, August 2011
Three sonatas and the popular Vocalise in performances it would be hard to fault
Who is going to turn up their noses at 82 and a half minutes of Russian cello-and-piano classics, delivered with complete technical aplomb and sureness of idiomatic touch by one of the finest partnerships around? Not me. Chaushian and Sudbin show that it is actually possible to deliver Rachmaninov’s Sonata full-throatedly without making it sound like a piano concerto with cello accompaniment. And they demonstrate equally that Shostakovich’s Sonata does not need hysterical exaggeration of its subtexts in order to be richly communicative.
That brace of sonatas alone would have made for a worthwhile disc. Borodin’s B minor Sonata, a fragmentary early-ish work completed by Mikhail Goldstein, admittedly promises rather more than it delivers, and, not knowing the manuscript, I have no idea which hand is responsible for the bits of the Second Symphony and allusions to other composers dotted throughout the somewhat chaotic structure—Goldstein was, after all, a notorious spoofer. There have been other recordings of this curiosity but, if you fancy having it in your library, you would be lucky to find it played half as well as it is here.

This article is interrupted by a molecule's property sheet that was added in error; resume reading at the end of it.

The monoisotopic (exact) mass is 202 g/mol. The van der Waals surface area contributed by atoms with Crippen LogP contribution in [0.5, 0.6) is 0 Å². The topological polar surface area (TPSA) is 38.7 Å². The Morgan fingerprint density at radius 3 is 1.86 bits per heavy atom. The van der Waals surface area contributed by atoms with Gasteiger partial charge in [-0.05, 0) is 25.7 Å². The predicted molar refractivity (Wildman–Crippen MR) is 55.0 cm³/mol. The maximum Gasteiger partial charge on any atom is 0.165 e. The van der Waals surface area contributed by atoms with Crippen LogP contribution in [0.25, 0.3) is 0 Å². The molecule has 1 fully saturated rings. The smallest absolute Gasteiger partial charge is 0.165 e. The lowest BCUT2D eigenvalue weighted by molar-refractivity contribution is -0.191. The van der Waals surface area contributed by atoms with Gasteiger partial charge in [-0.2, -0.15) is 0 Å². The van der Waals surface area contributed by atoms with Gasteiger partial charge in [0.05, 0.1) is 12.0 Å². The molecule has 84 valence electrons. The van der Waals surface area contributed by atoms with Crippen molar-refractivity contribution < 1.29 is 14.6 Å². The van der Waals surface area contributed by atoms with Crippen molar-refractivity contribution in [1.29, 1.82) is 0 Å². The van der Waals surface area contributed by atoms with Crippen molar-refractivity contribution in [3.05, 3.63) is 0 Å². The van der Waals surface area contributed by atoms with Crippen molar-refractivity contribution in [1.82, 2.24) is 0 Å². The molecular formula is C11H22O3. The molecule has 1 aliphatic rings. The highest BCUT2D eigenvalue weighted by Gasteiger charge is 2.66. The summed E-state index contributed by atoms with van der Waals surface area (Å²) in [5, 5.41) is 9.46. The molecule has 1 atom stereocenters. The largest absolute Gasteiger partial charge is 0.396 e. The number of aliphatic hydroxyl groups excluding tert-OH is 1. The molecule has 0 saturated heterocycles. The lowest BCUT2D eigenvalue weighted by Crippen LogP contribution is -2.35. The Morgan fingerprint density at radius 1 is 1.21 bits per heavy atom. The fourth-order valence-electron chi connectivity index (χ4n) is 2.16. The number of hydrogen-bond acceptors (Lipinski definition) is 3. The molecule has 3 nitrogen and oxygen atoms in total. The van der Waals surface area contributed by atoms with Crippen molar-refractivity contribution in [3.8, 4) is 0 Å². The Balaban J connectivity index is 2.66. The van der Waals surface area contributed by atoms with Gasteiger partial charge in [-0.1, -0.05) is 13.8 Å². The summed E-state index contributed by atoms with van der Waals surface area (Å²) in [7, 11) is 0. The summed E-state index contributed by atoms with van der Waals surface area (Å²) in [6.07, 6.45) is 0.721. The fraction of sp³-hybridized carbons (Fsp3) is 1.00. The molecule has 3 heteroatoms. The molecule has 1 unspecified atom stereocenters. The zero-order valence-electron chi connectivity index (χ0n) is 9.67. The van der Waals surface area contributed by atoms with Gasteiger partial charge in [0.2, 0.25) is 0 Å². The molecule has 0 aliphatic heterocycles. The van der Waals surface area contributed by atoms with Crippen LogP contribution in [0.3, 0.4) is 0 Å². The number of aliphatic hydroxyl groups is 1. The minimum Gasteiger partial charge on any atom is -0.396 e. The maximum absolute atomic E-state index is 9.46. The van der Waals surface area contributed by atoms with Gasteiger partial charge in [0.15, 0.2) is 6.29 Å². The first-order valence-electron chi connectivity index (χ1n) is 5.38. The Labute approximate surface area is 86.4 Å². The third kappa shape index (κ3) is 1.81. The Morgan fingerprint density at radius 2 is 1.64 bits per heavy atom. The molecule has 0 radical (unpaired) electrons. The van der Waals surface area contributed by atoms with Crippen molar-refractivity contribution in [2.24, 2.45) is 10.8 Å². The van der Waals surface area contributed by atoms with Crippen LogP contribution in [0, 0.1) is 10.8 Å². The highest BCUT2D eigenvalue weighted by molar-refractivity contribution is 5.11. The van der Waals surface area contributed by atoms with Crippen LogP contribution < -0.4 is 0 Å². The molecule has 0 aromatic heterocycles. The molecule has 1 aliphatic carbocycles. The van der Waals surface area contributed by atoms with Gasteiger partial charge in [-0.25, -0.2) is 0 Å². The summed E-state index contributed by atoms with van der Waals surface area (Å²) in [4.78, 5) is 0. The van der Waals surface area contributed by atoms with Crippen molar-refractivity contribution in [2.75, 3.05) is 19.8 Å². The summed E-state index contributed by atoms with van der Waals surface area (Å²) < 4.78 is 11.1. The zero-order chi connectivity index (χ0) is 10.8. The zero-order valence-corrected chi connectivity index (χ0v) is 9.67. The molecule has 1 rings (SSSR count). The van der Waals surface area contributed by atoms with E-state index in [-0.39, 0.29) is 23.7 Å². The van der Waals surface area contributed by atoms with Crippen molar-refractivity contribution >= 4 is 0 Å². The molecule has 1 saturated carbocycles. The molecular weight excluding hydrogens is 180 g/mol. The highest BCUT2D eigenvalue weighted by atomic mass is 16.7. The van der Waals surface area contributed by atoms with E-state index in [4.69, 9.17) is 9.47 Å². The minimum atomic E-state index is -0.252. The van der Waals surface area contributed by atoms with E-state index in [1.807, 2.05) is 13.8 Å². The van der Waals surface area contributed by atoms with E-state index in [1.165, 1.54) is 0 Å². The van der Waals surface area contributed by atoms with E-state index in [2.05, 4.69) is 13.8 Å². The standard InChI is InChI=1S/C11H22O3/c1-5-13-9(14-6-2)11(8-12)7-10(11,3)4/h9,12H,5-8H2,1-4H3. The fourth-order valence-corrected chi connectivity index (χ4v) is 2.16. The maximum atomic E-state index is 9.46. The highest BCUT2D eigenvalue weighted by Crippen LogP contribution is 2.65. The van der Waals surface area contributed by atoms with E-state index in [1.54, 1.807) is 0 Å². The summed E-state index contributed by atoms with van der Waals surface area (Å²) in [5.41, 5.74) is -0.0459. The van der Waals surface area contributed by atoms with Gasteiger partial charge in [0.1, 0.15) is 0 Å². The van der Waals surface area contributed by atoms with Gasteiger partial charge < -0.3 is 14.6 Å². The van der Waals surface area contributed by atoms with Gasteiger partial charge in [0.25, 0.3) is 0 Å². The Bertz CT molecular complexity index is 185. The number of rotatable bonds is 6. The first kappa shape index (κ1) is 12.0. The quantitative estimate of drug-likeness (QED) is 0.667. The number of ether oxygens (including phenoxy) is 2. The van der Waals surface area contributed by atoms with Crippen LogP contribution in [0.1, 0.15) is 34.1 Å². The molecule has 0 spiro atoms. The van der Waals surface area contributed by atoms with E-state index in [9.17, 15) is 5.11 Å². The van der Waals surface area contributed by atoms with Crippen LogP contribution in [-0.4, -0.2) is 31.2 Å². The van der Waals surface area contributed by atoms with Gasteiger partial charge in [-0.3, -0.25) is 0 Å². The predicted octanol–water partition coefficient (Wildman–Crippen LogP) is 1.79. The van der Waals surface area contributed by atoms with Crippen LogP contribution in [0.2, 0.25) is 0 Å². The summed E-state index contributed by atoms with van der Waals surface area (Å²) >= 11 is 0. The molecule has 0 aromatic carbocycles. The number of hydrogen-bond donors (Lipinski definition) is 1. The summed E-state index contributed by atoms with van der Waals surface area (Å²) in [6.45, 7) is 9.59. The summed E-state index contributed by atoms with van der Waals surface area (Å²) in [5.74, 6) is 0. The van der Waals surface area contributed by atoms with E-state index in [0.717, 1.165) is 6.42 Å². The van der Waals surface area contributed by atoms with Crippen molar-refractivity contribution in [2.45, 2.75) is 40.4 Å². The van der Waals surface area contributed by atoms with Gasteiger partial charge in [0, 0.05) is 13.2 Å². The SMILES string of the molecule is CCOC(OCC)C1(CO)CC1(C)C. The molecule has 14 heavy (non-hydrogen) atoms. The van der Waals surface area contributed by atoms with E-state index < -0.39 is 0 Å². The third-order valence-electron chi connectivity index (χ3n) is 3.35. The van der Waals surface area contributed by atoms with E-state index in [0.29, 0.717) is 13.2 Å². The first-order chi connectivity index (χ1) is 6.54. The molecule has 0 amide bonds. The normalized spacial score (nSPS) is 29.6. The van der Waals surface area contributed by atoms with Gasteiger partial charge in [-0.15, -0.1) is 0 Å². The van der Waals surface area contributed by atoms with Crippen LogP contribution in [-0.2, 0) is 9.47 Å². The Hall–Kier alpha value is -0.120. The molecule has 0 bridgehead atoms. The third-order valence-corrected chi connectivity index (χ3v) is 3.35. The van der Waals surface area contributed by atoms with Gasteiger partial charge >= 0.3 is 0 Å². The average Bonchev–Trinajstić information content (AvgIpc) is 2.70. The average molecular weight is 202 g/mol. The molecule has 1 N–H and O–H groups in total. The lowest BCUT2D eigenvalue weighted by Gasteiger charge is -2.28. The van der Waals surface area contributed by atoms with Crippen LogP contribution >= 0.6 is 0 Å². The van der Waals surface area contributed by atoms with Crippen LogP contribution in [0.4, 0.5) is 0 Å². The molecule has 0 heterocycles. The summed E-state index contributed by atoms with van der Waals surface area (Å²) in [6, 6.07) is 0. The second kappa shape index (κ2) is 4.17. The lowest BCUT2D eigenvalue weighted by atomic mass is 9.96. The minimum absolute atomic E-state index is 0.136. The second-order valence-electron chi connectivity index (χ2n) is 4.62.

In the Rachmaninov I hear still more range of colour and attack—and in general a more rapturous responsiveness—from Mørk and Thibaudet, and for the Shostakovich I would certainly want to turn from time to time to larger-than-life personalities such as Rostropovich and the composer (whose 1957 recording comes and goes on various labels but is rarely long absent from the catalogue). Chaushian is also non-indulgent to a fault in the famous Vocalise. But for reference versions of this repertoire, distinguished by impeccable taste and top-notch sound, I would be greatly reassured to have this new disc on my shelves, too.